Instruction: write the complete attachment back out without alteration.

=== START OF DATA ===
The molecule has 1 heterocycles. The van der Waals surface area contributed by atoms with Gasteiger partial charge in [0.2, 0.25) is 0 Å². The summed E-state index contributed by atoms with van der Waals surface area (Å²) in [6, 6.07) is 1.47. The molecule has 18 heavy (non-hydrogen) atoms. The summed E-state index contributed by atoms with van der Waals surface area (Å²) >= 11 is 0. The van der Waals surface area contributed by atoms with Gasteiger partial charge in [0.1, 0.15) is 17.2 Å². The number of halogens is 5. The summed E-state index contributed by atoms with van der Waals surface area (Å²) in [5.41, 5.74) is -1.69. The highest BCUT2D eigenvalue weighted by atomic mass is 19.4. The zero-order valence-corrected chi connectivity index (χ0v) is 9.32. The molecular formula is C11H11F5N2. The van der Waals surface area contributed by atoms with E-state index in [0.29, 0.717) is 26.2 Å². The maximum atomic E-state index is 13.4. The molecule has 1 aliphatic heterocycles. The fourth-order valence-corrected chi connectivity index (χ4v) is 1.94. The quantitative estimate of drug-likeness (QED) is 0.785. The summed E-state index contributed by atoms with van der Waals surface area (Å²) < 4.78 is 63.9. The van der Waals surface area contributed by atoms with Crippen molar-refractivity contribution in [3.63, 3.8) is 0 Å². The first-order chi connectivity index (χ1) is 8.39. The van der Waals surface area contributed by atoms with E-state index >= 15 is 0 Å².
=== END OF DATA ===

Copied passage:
The molecule has 1 heterocycles. The van der Waals surface area contributed by atoms with Gasteiger partial charge in [0.2, 0.25) is 0 Å². The summed E-state index contributed by atoms with van der Waals surface area (Å²) in [6, 6.07) is 1.47. The molecule has 18 heavy (non-hydrogen) atoms. The summed E-state index contributed by atoms with van der Waals surface area (Å²) >= 11 is 0. The van der Waals surface area contributed by atoms with Gasteiger partial charge in [0.1, 0.15) is 17.2 Å². The number of halogens is 5. The summed E-state index contributed by atoms with van der Waals surface area (Å²) in [5.41, 5.74) is -1.69. The highest BCUT2D eigenvalue weighted by atomic mass is 19.4. The zero-order valence-corrected chi connectivity index (χ0v) is 9.32. The molecular formula is C11H11F5N2. The van der Waals surface area contributed by atoms with E-state index in [0.29, 0.717) is 26.2 Å². The maximum atomic E-state index is 13.4. The molecule has 1 aliphatic heterocycles. The fourth-order valence-corrected chi connectivity index (χ4v) is 1.94. The quantitative estimate of drug-likeness (QED) is 0.785. The summed E-state index contributed by atoms with van der Waals surface area (Å²) < 4.78 is 63.9. The van der Waals surface area contributed by atoms with Crippen molar-refractivity contribution in [3.63, 3.8) is 0 Å². The first-order chi connectivity index (χ1) is 8.39. The van der Waals surface area contributed by atoms with E-state index >= 15 is 0 Å².